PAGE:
SPV is a structured investment vehicle (SIV)Structured investment vehicle (SIV)A structured investment vehicle (SIV) is a non-bank financial institution created to buy investments aimed at profiting from the interest rate difference – called the credit spread – between short-term and long-term debt. The implementation of Basel III will have an impact on derivatives markets, as more and more clearing brokers will leave the market due to higher costs. Basel III`s capital requirements focus on reducing counterparty risk, which depends on whether the bank trades through a trader or a central clearing counterparty (CCP). When a bank trades derivatives with a trader, Basel III creates responsibility and requires a high capital requirement for that trading. In contrast, Tier 2 refers to a bank`s additional capital, such as undisclosed reserves and unsecured subordinated debt, which must have an initial maturity of at least five years. Basel III also introduced debt and liquidity requirements to protect against excessive borrowing while ensuring that banks have sufficient liquidity in times of financial stress. In particular, the leverage ratio, calculated as Tier 1 capital divided by the sum of current and off-balance-sheet assets minus intangible assets, was capped at 3%. Since January 2014, the United States has been on track to implement many Basel III rules despite different requirements and ratio calculations. [26] Some critics argue that capitalization regulation is inherently unsuccessful because of these and similar problems, and agree – despite an opposing ideological view of regulation – that « too big to fail » persists. [39] An OECD study published on 17 February 2011 estimates the medium-term impact of Basel III implementation on GDP growth at between −0.05% and 0.15% per year.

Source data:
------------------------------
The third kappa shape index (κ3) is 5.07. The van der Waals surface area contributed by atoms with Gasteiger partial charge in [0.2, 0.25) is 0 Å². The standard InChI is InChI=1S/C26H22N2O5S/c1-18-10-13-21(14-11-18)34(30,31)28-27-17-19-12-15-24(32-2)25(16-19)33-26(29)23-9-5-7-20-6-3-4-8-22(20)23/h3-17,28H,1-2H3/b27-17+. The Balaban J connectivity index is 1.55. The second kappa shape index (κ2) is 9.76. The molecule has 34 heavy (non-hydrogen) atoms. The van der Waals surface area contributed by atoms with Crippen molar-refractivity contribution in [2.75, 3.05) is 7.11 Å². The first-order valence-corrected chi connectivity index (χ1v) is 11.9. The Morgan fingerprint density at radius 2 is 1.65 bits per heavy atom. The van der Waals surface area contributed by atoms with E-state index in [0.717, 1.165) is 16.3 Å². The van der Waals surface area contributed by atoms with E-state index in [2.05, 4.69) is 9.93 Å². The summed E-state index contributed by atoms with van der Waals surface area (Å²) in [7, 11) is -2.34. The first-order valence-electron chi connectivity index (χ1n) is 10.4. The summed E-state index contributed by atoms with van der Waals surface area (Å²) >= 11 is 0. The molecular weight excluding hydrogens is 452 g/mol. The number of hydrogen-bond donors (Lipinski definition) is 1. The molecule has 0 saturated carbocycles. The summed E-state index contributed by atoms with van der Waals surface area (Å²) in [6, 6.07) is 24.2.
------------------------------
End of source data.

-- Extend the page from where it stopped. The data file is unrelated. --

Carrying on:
[31] [32] [33] Economic performance would be mainly affected by an increase in banks` credit spreads, as banks pass on an increase in banks` refinancing costs to their customers due to higher capital requirements. To meet the capital requirements initially in place in 2015, it was estimated that banks would increase their credit spreads by about 15 basis points on average. Capital requirements from 2019 onwards (7% for the common capital ratio, 8.5% for the Tier 1 capital ratio) could increase banks` credit spreads by around 50 basis points. [Citation needed] The estimated impact on GDP growth does not require an active monetary policy response. Since monetary policy would no longer be limited by the zero floor, the impact of Basel III on economic performance could be offset by a reduction (or delayed increase) in key interest rates of around 30 to 80 basis points. [31] The new guidelines also introduced the bucketing method, which groups banks according to their size, complexity and importance to the economy as a whole.